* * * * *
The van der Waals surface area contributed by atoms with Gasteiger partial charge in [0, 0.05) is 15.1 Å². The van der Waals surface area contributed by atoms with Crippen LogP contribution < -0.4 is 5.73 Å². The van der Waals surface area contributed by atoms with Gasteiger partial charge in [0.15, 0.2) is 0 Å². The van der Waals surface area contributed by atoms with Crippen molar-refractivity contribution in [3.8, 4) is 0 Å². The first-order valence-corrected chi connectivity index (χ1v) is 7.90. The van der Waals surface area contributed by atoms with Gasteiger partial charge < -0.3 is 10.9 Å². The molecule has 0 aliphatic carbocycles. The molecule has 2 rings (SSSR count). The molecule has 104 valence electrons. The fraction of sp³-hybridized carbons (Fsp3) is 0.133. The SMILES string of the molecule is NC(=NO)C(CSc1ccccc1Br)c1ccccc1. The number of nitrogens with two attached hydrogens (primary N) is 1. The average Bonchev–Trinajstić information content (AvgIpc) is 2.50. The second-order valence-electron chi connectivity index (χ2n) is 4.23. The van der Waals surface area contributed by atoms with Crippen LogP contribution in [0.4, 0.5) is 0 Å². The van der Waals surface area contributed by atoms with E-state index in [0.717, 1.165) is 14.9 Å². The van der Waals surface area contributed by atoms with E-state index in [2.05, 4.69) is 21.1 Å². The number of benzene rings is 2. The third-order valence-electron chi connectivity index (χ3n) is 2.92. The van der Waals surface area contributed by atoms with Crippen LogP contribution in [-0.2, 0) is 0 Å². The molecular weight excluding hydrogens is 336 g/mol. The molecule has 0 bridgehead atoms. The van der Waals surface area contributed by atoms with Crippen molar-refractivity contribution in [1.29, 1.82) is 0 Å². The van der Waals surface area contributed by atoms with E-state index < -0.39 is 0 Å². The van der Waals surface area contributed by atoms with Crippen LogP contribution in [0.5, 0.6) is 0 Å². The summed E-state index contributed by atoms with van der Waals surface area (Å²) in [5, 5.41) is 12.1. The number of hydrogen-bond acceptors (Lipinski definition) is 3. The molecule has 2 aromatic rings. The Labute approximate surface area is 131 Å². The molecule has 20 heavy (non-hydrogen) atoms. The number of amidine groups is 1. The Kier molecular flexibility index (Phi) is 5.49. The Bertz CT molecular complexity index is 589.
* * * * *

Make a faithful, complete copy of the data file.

The van der Waals surface area contributed by atoms with Gasteiger partial charge in [0, 0.05) is 15.1 Å². The van der Waals surface area contributed by atoms with Crippen LogP contribution < -0.4 is 5.73 Å². The van der Waals surface area contributed by atoms with Gasteiger partial charge in [0.15, 0.2) is 0 Å². The van der Waals surface area contributed by atoms with Crippen molar-refractivity contribution in [3.8, 4) is 0 Å². The first-order valence-corrected chi connectivity index (χ1v) is 7.90. The van der Waals surface area contributed by atoms with Gasteiger partial charge < -0.3 is 10.9 Å². The molecule has 0 aliphatic carbocycles. The molecule has 2 rings (SSSR count). The molecule has 104 valence electrons. The fraction of sp³-hybridized carbons (Fsp3) is 0.133. The SMILES string of the molecule is NC(=NO)C(CSc1ccccc1Br)c1ccccc1. The number of nitrogens with two attached hydrogens (primary N) is 1. The average Bonchev–Trinajstić information content (AvgIpc) is 2.50. The second-order valence-electron chi connectivity index (χ2n) is 4.23. The van der Waals surface area contributed by atoms with Crippen LogP contribution in [0.4, 0.5) is 0 Å². The van der Waals surface area contributed by atoms with E-state index in [0.717, 1.165) is 14.9 Å². The van der Waals surface area contributed by atoms with E-state index in [2.05, 4.69) is 21.1 Å². The number of benzene rings is 2. The third-order valence-electron chi connectivity index (χ3n) is 2.92. The van der Waals surface area contributed by atoms with Crippen LogP contribution in [-0.2, 0) is 0 Å². The molecular weight excluding hydrogens is 336 g/mol. The molecule has 0 bridgehead atoms. The van der Waals surface area contributed by atoms with Crippen molar-refractivity contribution in [1.29, 1.82) is 0 Å². The van der Waals surface area contributed by atoms with E-state index < -0.39 is 0 Å². The van der Waals surface area contributed by atoms with Crippen LogP contribution in [0.5, 0.6) is 0 Å². The summed E-state index contributed by atoms with van der Waals surface area (Å²) in [5, 5.41) is 12.1. The number of hydrogen-bond acceptors (Lipinski definition) is 3. The molecule has 2 aromatic rings. The Labute approximate surface area is 131 Å². The molecule has 20 heavy (non-hydrogen) atoms. The number of amidine groups is 1. The Kier molecular flexibility index (Phi) is 5.49. The Bertz CT molecular complexity index is 589.